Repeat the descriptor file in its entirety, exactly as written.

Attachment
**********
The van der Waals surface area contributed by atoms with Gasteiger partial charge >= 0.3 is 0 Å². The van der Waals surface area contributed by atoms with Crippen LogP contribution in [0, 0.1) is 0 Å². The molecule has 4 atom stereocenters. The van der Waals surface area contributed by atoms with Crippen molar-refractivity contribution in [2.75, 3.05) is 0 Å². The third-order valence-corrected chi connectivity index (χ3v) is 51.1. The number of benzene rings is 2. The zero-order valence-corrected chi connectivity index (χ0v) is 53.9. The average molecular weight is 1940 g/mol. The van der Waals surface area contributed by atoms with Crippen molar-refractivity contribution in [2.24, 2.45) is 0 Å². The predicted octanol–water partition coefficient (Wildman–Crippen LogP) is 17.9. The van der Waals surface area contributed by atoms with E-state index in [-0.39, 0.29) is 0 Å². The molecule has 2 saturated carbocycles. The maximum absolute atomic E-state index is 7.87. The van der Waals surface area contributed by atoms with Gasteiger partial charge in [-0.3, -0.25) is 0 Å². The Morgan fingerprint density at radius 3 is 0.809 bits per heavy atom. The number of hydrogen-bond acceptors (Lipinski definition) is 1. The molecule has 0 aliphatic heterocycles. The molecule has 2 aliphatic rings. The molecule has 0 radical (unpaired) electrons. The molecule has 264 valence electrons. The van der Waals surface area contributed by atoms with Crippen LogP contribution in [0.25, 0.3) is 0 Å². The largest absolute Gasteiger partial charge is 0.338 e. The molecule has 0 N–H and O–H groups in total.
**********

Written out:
The van der Waals surface area contributed by atoms with Gasteiger partial charge >= 0.3 is 0 Å². The van der Waals surface area contributed by atoms with Crippen LogP contribution in [0, 0.1) is 0 Å². The molecule has 4 atom stereocenters. The van der Waals surface area contributed by atoms with Crippen molar-refractivity contribution in [2.75, 3.05) is 0 Å². The third-order valence-corrected chi connectivity index (χ3v) is 51.1. The number of benzene rings is 2. The zero-order valence-corrected chi connectivity index (χ0v) is 53.9. The average molecular weight is 1940 g/mol. The van der Waals surface area contributed by atoms with Crippen molar-refractivity contribution in [2.24, 2.45) is 0 Å². The predicted octanol–water partition coefficient (Wildman–Crippen LogP) is 17.9. The van der Waals surface area contributed by atoms with E-state index in [-0.39, 0.29) is 0 Å². The molecule has 2 saturated carbocycles. The maximum absolute atomic E-state index is 7.87. The van der Waals surface area contributed by atoms with Gasteiger partial charge in [-0.3, -0.25) is 0 Å². The Morgan fingerprint density at radius 3 is 0.809 bits per heavy atom. The number of hydrogen-bond acceptors (Lipinski definition) is 1. The molecule has 0 aliphatic heterocycles. The molecule has 2 aliphatic rings. The molecule has 0 radical (unpaired) electrons. The molecule has 264 valence electrons. The van der Waals surface area contributed by atoms with Crippen LogP contribution in [0.25, 0.3) is 0 Å². The largest absolute Gasteiger partial charge is 0.338 e. The molecule has 0 N–H and O–H groups in total.